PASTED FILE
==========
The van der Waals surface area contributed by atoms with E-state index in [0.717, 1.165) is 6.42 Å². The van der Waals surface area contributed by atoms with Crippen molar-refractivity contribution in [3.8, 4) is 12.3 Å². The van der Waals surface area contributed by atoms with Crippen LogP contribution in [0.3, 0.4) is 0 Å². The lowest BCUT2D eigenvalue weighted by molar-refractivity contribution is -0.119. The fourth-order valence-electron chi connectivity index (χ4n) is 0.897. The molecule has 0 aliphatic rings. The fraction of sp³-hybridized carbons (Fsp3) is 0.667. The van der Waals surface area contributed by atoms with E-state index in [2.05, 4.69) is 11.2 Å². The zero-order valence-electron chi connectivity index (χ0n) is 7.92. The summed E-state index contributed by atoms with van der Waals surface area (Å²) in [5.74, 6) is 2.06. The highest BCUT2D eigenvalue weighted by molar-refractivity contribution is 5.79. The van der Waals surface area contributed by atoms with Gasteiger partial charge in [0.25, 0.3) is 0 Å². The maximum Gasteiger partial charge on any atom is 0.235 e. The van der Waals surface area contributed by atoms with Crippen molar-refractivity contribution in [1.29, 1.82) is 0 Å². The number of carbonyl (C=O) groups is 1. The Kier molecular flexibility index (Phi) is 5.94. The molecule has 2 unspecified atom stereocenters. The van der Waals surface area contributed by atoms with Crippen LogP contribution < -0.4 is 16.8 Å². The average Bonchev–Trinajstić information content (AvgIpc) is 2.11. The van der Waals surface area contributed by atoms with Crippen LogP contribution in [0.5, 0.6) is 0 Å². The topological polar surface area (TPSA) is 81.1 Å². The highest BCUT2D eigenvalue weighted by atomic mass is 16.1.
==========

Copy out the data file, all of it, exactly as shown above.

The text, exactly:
The van der Waals surface area contributed by atoms with E-state index in [0.717, 1.165) is 6.42 Å². The van der Waals surface area contributed by atoms with Crippen molar-refractivity contribution in [3.8, 4) is 12.3 Å². The van der Waals surface area contributed by atoms with Crippen LogP contribution in [0.3, 0.4) is 0 Å². The lowest BCUT2D eigenvalue weighted by molar-refractivity contribution is -0.119. The fourth-order valence-electron chi connectivity index (χ4n) is 0.897. The molecule has 0 aliphatic rings. The fraction of sp³-hybridized carbons (Fsp3) is 0.667. The van der Waals surface area contributed by atoms with E-state index in [2.05, 4.69) is 11.2 Å². The zero-order valence-electron chi connectivity index (χ0n) is 7.92. The summed E-state index contributed by atoms with van der Waals surface area (Å²) in [5.74, 6) is 2.06. The highest BCUT2D eigenvalue weighted by molar-refractivity contribution is 5.79. The van der Waals surface area contributed by atoms with Gasteiger partial charge in [0.25, 0.3) is 0 Å². The maximum Gasteiger partial charge on any atom is 0.235 e. The van der Waals surface area contributed by atoms with Crippen molar-refractivity contribution in [1.29, 1.82) is 0 Å². The number of carbonyl (C=O) groups is 1. The Kier molecular flexibility index (Phi) is 5.94. The molecule has 2 unspecified atom stereocenters. The van der Waals surface area contributed by atoms with Crippen LogP contribution < -0.4 is 16.8 Å². The average Bonchev–Trinajstić information content (AvgIpc) is 2.11. The van der Waals surface area contributed by atoms with Crippen LogP contribution in [0.5, 0.6) is 0 Å². The topological polar surface area (TPSA) is 81.1 Å². The highest BCUT2D eigenvalue weighted by atomic mass is 16.1.